Friday, November 30, 2012

Memories may skew visual perception (Sona replacement)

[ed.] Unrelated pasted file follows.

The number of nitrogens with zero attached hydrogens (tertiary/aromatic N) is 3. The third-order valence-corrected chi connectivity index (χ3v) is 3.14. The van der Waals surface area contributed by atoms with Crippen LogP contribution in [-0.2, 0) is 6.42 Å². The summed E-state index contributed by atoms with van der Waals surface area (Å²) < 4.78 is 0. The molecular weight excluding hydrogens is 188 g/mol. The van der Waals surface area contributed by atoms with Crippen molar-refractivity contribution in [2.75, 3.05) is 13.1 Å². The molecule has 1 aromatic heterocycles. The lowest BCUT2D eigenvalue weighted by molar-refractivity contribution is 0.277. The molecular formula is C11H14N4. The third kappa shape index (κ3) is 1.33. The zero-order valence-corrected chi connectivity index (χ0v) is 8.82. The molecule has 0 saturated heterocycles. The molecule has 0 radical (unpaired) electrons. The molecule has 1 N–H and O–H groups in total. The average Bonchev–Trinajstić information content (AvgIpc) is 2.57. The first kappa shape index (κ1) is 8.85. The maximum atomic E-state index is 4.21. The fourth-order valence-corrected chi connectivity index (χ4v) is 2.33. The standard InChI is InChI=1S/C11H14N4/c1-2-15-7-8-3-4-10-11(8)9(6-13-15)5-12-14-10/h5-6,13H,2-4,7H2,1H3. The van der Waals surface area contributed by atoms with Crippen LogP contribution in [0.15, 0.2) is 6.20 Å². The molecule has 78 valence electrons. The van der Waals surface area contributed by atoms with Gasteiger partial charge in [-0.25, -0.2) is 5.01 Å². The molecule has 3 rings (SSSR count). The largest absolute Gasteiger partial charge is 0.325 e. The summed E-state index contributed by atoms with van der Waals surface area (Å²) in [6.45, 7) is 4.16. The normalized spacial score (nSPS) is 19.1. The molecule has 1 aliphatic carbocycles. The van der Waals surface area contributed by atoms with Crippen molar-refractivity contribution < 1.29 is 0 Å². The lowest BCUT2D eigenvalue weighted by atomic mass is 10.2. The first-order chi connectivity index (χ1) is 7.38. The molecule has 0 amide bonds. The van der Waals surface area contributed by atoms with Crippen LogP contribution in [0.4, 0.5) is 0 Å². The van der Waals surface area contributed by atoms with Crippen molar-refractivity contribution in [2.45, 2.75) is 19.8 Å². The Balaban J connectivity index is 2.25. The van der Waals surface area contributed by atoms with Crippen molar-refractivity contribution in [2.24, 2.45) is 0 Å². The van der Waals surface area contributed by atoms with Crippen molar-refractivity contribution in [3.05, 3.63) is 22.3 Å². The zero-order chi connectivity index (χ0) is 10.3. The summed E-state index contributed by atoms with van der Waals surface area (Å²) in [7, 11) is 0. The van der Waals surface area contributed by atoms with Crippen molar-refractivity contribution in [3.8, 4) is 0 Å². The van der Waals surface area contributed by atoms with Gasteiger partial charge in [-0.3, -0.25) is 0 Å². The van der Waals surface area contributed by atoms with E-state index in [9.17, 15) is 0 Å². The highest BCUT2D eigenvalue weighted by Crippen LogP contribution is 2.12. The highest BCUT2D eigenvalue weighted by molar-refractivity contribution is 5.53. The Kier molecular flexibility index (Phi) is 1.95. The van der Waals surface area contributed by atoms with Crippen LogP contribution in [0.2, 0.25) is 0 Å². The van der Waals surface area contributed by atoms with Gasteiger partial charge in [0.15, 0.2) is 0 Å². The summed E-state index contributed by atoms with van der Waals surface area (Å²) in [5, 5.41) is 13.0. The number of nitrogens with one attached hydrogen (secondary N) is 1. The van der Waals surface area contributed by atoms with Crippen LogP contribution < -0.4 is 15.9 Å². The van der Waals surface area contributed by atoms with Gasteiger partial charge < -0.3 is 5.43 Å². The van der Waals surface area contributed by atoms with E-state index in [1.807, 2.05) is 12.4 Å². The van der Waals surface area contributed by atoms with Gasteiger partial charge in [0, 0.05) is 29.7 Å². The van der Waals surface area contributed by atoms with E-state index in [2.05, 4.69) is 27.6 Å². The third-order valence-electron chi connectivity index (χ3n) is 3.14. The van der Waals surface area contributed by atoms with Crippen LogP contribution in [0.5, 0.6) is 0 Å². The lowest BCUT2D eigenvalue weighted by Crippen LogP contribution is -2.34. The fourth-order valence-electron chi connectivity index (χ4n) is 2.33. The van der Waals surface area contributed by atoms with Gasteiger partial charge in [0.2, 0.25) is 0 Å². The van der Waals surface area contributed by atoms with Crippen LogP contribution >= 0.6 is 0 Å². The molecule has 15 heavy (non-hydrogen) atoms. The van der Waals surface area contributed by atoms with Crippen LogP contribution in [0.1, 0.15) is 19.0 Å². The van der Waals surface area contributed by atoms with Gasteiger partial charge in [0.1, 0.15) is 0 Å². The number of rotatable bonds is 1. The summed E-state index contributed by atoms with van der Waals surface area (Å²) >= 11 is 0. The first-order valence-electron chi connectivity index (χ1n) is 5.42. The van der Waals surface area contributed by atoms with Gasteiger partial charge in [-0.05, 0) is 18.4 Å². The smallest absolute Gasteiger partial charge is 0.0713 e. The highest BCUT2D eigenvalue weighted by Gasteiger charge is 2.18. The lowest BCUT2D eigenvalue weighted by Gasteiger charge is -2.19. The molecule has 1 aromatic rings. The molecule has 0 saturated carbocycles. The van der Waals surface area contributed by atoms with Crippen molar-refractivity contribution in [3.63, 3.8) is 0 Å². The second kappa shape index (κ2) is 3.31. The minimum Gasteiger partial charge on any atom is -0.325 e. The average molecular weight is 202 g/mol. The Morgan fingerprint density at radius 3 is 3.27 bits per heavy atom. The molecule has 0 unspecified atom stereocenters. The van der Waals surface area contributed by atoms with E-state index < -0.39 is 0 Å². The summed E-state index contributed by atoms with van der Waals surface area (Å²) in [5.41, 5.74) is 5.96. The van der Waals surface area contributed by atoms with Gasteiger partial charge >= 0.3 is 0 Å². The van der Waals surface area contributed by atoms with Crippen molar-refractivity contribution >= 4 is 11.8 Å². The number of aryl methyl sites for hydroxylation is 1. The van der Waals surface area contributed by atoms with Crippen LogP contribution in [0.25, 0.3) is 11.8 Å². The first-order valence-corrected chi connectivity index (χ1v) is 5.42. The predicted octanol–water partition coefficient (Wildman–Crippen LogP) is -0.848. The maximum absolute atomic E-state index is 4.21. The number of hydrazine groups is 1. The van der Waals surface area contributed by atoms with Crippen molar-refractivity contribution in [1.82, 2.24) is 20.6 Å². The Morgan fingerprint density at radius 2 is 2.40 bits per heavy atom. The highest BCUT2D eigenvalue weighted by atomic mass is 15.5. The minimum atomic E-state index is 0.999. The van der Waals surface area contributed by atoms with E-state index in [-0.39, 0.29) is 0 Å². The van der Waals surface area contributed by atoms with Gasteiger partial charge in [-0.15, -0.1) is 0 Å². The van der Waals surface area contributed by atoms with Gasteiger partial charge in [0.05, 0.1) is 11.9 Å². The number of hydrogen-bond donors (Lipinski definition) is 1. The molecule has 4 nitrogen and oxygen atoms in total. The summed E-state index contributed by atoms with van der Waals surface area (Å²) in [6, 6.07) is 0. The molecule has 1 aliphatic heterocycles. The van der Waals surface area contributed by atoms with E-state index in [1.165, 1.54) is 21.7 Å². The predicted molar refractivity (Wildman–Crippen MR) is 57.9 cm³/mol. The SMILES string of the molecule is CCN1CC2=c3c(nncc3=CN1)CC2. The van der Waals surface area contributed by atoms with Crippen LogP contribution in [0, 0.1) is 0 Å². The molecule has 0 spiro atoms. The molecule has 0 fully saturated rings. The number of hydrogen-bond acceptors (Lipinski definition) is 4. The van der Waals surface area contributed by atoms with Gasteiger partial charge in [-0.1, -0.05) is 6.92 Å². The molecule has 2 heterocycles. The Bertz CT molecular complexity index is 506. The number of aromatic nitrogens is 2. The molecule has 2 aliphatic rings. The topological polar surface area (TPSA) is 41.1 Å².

A recent study from Vanderbilt University suggests that recalling memories from the past can alter your current visual perception. An experiment was done participants were shown a random pattern of dots and were asked to remember the direction in which the dots were moving. They were then were shown a second pattern of moving dots. They were asked to report on the direction of second dots’ movement. Subjects said that the second dots movement was greater and influenced by the patterns they previously saw. If they had seen dots moving in one direction and later shown dots moving in the opposite direction then opposite direction dots seemed much more dramatic even if it was the same pattern only reversed. “Our findings provide compelling evidence that visual working memory representations directly interact with the same neural mechanisms involved in processing basic sensory events,”

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